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The cannabinomimetic arachidonyl-2-chloroethylamide (ACEA) acts on capsaicin-sensitive TRPV1 receptors but not cannabinoid receptors in rat joints.
Br J Pharmacol. 2004 Aug; 142(8):1361-7.BJ

Abstract

The vasoactive effects of the synthetic cannabinoid (CB) arachidonyl-2-chloroethylamide (ACEA) was tested in the knee joints of urethane-anaesthetised rats. Experiments were also performed to determine whether these vasomotor responses could be blocked by the selective CB(1) receptor antagonists AM251 (N-(piperidin-1-yl)-5-(4-iodophenyl)-1-(2,4-dichlorophenyl)-4-methyl-1H-pyrazole-3-carboxamide) (10(-9) mol) and AM281 (1-(2,4-dichlorophenyl)-5-(4-iodophenyl)-4-methyl-N-4-morpholinyl-1H-pyrazole-3-carboxamide) (10(-8) mol), as well as the selective CB(2) receptor antagonist AM630 (6-iodo-2-methyl-1-[2-4(morpholinyl)ethyl]-[1H-indol-3-yl](4-methoxyphenyl)methanone) (10(-8) mol). Peripheral application of ACEA (10(-14)-10(-9) mol) onto the exposed surface of the knee joint capsule caused a dose-dependent increase in synovial blood flow. The dilator action of the CB occurred within 1 min after drug administration and rapidly returned to control levels shortly thereafter. The maximal vasodilator effect of ACEA corresponded to a 30% increase in articular perfusion compared to control levels. The hyperaemic action of ACEA was not significantly altered by coadministration of AM251, AM281 or AM630 (P>0.05; two-way ANOVA). The transient receptor potential channel vanilloid receptor 1 (TRPV(1)) antagonist capsazepine (10(-6) mol) significantly reduced the vasodilator effect of ACEA on joint blood vessels (P=0.002). Furthermore, destruction of unmyelinated and thinly myelinated joint sensory nerves by capsaicin (8-methyl-N-vanillyl-6-nonenamide) treatment also attenuated ACEA responses (P<0.0005). These data clearly demonstrate a vasodilator effect of the cannabinomimetic ACEA on knee joint perfusion. Rather than a classic CB receptor pathway, ACEA exerts its vasomotor influence by acting via TRPV(1) receptors located on the terminal branches of capsaicin-sensitive afferent nerves innervating the joint.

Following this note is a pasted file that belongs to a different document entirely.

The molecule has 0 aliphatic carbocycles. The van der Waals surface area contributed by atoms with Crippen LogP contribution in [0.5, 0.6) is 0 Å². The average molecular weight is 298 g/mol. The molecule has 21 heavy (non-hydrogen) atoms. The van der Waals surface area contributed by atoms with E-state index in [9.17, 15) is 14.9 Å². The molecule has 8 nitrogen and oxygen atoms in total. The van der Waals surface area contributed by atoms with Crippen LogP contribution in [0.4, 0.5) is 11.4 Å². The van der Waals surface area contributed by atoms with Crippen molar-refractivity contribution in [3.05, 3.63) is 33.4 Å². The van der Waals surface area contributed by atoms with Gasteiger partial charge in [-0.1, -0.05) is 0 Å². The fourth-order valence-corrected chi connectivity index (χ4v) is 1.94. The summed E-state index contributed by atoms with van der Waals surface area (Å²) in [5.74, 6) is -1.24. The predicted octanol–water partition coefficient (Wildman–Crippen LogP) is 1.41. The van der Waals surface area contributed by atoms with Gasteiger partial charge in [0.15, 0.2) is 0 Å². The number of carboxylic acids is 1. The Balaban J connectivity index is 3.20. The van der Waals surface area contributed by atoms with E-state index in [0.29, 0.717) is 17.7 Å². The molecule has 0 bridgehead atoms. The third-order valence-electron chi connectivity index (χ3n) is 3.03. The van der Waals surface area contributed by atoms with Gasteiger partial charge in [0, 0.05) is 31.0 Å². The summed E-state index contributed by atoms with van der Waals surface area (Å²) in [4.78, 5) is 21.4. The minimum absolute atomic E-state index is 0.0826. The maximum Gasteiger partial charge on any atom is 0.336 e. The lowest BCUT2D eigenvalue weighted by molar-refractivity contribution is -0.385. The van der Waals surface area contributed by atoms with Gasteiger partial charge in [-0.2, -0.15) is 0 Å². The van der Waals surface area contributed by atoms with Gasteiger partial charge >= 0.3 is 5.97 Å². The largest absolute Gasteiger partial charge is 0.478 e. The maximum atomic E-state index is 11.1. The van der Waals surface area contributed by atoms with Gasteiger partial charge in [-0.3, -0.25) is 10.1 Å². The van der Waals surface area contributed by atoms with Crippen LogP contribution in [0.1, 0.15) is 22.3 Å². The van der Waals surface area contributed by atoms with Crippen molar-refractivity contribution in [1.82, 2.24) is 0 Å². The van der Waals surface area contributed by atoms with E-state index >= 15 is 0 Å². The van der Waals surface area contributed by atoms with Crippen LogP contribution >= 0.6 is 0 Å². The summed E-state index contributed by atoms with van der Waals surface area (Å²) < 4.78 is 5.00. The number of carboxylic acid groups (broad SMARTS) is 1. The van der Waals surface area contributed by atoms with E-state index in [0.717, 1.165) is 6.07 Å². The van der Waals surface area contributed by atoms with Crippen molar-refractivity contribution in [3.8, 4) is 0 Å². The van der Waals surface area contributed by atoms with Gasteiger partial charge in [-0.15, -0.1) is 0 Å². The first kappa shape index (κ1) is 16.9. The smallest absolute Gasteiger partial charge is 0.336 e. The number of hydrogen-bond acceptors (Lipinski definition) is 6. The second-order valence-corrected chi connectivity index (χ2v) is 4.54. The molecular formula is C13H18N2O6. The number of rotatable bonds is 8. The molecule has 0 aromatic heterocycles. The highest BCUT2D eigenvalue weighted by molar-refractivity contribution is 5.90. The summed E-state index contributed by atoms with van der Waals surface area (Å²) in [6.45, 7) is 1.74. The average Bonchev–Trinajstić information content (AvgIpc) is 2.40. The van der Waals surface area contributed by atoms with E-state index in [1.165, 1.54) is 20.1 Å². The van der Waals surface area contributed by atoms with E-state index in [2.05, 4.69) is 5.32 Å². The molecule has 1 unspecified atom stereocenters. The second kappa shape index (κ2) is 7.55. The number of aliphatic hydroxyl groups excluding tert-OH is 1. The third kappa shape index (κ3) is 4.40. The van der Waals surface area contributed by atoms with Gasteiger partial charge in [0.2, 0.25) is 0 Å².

Authors+Show Affiliations

Department of Physiology and Biophysics, 3300, Hospital Drive NW, University of Calgary, Calgary, Alberta, Canada T2N 4N1.No affiliation info available

Pub Type(s)

Comparative Study
Journal Article
Research Support, Non-U.S. Gov't

Language

eng

PubMed ID

15277316

Citation

Baker, Chris L., and Jason J. McDougall. "The Cannabinomimetic Arachidonyl-2-chloroethylamide (ACEA) Acts On Capsaicin-sensitive TRPV1 Receptors but Not Cannabinoid Receptors in Rat Joints." British Journal of Pharmacology, vol. 142, no. 8, 2004, pp. 1361-7.
Baker CL, McDougall JJ. The cannabinomimetic arachidonyl-2-chloroethylamide (ACEA) acts on capsaicin-sensitive TRPV1 receptors but not cannabinoid receptors in rat joints. Br J Pharmacol. 2004;142(8):1361-7.